THAT is what Sister Agnes Maureen offered us: her calm, contagious confidence that we would use the intelligence, common sense, and other gifts God has given us. She did it through math and personal coaching. She did it through her example.
As I've read my alumnae news through the years, this expectation seems to me to be broadly characteristic of the Sisters of Providence of St. Mary of the Woods - plus a profound readiness to follow the path that God's Providence opens, wherever it leads. Sister Agnes Maureen modeled that openness, too, as well as amazingly generous and sensible kindness.
What gifts. And can you guess how much it meant to have them begin when I was 14?
As I participate in organizing this rally, I think of all the sisters who taught me from kindergarten through college. Of all of them, however, one continues to inspire me to this day. She is Sr. Rosemary Flanigan, Sister of St. Joseph of Carondolet. When I first met her…over 50 years ago…she was Sister Thomas Marguerite, and she was my high school English teacher. After Vatican II, she opted to reclaim her birth name, so she has been Sr. Rosemary Flanigan ever since.
Little did I know at the time we first met that we would become close friends, emailing each other on a daily basis and spending time in each other’s homes. Sr. Rosemary has been a role model, not only for me, but for countless others. After she taught English in Denver, she got a PhD in Philosophy and taught for many years at the college level. She was among the clergy and handful of sisters who marched in Selma, and she is featured on the DVD “Sisters of Selma.” Her quick wit, infectious laugh, intellect and enthusiasm in the classroom have always made her a very popular teacher. She made learning fun.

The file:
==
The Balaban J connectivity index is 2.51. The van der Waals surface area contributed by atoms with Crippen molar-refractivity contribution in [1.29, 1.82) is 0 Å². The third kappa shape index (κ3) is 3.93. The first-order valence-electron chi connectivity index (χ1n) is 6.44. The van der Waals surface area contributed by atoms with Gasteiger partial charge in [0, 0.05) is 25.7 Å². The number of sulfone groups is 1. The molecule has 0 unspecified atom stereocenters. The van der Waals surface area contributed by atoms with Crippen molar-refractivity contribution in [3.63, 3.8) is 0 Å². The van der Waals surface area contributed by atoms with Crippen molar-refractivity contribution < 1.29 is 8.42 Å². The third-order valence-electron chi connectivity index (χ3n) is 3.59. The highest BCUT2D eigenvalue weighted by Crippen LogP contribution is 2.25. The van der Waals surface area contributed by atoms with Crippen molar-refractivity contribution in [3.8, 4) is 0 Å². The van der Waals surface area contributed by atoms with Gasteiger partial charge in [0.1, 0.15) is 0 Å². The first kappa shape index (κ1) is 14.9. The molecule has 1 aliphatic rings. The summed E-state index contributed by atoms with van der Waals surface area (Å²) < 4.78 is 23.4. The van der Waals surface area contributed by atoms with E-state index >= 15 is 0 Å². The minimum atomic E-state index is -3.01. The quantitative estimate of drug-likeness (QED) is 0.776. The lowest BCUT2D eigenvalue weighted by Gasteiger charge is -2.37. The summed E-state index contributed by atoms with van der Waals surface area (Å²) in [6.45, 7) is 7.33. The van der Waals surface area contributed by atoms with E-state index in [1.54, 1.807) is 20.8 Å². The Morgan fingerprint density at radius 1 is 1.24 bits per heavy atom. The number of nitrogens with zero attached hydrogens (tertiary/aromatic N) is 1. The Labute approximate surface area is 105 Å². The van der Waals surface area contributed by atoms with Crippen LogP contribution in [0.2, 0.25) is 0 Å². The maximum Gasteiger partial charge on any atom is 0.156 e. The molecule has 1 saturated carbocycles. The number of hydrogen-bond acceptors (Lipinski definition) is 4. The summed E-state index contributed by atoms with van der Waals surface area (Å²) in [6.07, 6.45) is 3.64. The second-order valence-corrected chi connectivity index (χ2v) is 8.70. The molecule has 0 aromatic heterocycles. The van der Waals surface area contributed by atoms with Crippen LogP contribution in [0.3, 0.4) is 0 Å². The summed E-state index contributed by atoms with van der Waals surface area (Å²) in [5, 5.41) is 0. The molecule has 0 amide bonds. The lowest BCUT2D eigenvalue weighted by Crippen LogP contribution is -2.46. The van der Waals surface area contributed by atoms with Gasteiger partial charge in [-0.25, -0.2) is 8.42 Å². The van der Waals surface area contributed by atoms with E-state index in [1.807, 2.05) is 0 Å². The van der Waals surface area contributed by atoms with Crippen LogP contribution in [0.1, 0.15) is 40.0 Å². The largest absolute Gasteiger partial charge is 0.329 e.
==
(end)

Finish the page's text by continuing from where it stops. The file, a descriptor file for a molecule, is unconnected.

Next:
After retiring from teaching, she became a well-known expert in the field of ethics. She became a highly sought after speaker because of her knowledge of the field and her dynamism and enthusiasm as a presenter. She worked well into her 80s, and now that she is officially retired, she does volunteer work at a local Catholic Academy and continues to get involved in a variety of activities that serve the church.